I really like the video of “Everything is wrong”, which Paul co-directed it. I find the self-irony quite amusing and different from the image people have always associated you with. How tired are you of being called dark and gloomy? 
I love that video, it’s one of my favourites! Paul wrote the treatment and I love the script, and I think both he and Carlos Puga did an incredible job, also considering that we did it all in one day and on a very small budget. As for whether I am tired of being called dark and gloomy, I think people just assume things when they listen to music. From an artistic point of view, you create things because you are trying to express an emotion, it’s not that you are walking around with a dark cloud over you. So it’s not that it’s tiring, it’s just not the truth as I really don’t think we are dark and gloomy people at all! Backstage there are a lot of jokes floating around, which is essential when there is so much touring. I think we have done many beautiful videos and some of them were amazingly shot, but this was really fun to do and I feel there is an element of truth about the band. I am not saying that Paul is that character by all means, but in a way there is a side of us in that video that you don’t usually get to see. which is being playful and comfortable, like me eating an ice-cream on a cold day! 

You guys have been around for longer than most people think, as though your debut record Turn on the Bright Lights came out in 2002, you actually formed the band in 1998. What is the secret for longevity?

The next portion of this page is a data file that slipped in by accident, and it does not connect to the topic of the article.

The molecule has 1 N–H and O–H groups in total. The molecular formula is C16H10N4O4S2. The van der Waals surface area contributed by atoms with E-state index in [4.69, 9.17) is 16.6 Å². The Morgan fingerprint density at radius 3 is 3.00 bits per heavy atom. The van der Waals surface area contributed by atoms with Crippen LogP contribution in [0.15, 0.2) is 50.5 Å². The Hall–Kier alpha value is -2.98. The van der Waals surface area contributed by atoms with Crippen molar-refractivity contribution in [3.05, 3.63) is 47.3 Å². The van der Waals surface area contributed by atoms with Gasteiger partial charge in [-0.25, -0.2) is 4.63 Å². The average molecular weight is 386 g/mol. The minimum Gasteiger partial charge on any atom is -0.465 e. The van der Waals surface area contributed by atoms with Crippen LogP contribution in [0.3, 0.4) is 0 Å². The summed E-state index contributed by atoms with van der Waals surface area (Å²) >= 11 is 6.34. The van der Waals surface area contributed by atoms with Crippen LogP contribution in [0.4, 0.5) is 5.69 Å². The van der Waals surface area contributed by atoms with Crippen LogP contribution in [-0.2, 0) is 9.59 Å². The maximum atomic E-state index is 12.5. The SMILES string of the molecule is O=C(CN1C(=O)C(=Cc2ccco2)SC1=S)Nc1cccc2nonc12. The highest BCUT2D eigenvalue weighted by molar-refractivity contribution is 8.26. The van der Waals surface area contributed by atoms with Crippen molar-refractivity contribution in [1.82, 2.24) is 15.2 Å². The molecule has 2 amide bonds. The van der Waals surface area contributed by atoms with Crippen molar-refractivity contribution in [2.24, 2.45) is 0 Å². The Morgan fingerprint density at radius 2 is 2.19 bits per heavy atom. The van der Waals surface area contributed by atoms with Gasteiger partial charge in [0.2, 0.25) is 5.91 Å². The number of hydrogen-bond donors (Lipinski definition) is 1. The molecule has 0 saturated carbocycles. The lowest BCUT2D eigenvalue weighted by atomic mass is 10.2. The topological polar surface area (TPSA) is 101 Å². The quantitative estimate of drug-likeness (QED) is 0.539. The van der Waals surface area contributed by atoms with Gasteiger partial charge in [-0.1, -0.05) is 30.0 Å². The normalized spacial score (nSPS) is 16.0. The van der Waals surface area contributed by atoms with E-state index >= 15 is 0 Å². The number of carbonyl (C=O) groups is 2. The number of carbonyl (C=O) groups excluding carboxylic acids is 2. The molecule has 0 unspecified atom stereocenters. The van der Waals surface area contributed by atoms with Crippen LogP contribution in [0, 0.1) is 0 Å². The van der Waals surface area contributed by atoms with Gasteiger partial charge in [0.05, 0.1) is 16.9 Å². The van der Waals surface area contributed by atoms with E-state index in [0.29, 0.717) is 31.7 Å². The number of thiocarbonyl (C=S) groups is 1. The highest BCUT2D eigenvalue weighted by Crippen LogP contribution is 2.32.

I think the secret is that I definitely don’t consider this a job. It’s not something that I have to do and I have never taken for granted that there will be another record. To me it’s all about the music, the ideas, and when you have new songs, it’s all about the feeling of doing something better than what you have done before. We don’t sit down and say “hey lets do another record”, as we have to be in that moment before knowing how that moment is going to be, though that doesn’t mean that every band has to be that way. When Turn on the Bright Lights came out, I would have never predicted that we would make other four records, I was just so grateful about that record. It is really about being in that moment and taking it to the next one, which I know is a cliché, but it is really true and I think that is part of our secret. 

Interpol have never done any covers, neither on record nor live. As both Sam and Paul’s solo albums feature covers, I am assuming it’s you who aren't  so keen on the idea… how come?